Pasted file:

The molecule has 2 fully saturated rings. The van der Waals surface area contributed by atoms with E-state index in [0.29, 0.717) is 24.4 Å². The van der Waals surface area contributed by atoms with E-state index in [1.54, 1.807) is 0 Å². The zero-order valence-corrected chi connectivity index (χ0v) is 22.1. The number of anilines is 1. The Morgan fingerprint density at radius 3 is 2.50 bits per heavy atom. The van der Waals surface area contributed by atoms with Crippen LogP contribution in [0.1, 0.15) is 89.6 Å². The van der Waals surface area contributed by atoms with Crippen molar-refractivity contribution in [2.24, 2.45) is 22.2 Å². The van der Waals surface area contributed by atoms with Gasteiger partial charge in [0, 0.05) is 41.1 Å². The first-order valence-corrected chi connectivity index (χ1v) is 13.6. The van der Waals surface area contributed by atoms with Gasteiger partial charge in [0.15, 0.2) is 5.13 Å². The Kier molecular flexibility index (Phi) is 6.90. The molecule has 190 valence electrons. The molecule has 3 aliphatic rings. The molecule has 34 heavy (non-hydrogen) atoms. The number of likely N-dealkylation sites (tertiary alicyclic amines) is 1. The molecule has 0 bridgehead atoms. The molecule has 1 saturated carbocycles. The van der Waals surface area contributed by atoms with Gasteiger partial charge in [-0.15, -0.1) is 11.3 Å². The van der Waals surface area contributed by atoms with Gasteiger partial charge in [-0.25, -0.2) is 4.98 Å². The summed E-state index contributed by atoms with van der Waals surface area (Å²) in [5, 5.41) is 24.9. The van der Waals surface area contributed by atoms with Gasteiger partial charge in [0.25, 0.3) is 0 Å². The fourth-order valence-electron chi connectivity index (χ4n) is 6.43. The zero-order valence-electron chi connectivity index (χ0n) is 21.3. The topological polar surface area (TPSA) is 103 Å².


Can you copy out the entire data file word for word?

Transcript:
The molecule has 2 fully saturated rings. The van der Waals surface area contributed by atoms with E-state index in [0.29, 0.717) is 24.4 Å². The van der Waals surface area contributed by atoms with E-state index in [1.54, 1.807) is 0 Å². The zero-order valence-corrected chi connectivity index (χ0v) is 22.1. The number of anilines is 1. The Morgan fingerprint density at radius 3 is 2.50 bits per heavy atom. The van der Waals surface area contributed by atoms with Crippen LogP contribution in [0.1, 0.15) is 89.6 Å². The van der Waals surface area contributed by atoms with Crippen molar-refractivity contribution in [2.24, 2.45) is 22.2 Å². The van der Waals surface area contributed by atoms with Gasteiger partial charge in [0, 0.05) is 41.1 Å². The first-order valence-corrected chi connectivity index (χ1v) is 13.6. The van der Waals surface area contributed by atoms with Gasteiger partial charge in [0.15, 0.2) is 5.13 Å². The Kier molecular flexibility index (Phi) is 6.90. The molecule has 190 valence electrons. The molecule has 3 aliphatic rings. The molecule has 34 heavy (non-hydrogen) atoms. The number of likely N-dealkylation sites (tertiary alicyclic amines) is 1. The molecule has 0 bridgehead atoms. The molecule has 1 saturated carbocycles. The van der Waals surface area contributed by atoms with Gasteiger partial charge in [-0.15, -0.1) is 11.3 Å². The van der Waals surface area contributed by atoms with Gasteiger partial charge in [-0.25, -0.2) is 4.98 Å². The summed E-state index contributed by atoms with van der Waals surface area (Å²) in [5, 5.41) is 24.9. The van der Waals surface area contributed by atoms with Gasteiger partial charge in [0.25, 0.3) is 0 Å². The fourth-order valence-electron chi connectivity index (χ4n) is 6.43. The zero-order valence-electron chi connectivity index (χ0n) is 21.3. The topological polar surface area (TPSA) is 103 Å².